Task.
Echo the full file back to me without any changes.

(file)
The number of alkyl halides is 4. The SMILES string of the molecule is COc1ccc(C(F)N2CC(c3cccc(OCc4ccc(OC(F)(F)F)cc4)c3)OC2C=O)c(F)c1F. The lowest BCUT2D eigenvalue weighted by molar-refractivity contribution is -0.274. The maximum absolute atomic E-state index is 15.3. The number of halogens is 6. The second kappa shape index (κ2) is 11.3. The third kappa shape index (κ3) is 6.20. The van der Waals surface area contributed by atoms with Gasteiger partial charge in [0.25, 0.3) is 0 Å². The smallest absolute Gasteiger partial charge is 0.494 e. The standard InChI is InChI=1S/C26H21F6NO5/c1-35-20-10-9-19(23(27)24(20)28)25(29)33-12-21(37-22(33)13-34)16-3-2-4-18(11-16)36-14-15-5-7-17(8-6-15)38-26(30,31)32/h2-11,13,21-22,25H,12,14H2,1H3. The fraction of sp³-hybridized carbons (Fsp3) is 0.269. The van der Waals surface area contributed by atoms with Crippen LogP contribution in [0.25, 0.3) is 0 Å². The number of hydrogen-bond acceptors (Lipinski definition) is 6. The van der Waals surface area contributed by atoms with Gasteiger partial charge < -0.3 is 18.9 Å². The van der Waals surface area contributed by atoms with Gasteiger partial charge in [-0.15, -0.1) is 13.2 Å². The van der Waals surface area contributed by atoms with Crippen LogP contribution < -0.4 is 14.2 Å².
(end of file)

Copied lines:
The number of alkyl halides is 4. The SMILES string of the molecule is COc1ccc(C(F)N2CC(c3cccc(OCc4ccc(OC(F)(F)F)cc4)c3)OC2C=O)c(F)c1F. The lowest BCUT2D eigenvalue weighted by molar-refractivity contribution is -0.274. The maximum absolute atomic E-state index is 15.3. The number of halogens is 6. The second kappa shape index (κ2) is 11.3. The third kappa shape index (κ3) is 6.20. The van der Waals surface area contributed by atoms with Gasteiger partial charge in [0.25, 0.3) is 0 Å². The smallest absolute Gasteiger partial charge is 0.494 e. The standard InChI is InChI=1S/C26H21F6NO5/c1-35-20-10-9-19(23(27)24(20)28)25(29)33-12-21(37-22(33)13-34)16-3-2-4-18(11-16)36-14-15-5-7-17(8-6-15)38-26(30,31)32/h2-11,13,21-22,25H,12,14H2,1H3. The fraction of sp³-hybridized carbons (Fsp3) is 0.269. The van der Waals surface area contributed by atoms with Crippen LogP contribution in [0.25, 0.3) is 0 Å². The number of hydrogen-bond acceptors (Lipinski definition) is 6. The van der Waals surface area contributed by atoms with Gasteiger partial charge < -0.3 is 18.9 Å². The van der Waals surface area contributed by atoms with Gasteiger partial charge in [-0.15, -0.1) is 13.2 Å². The van der Waals surface area contributed by atoms with Crippen LogP contribution < -0.4 is 14.2 Å².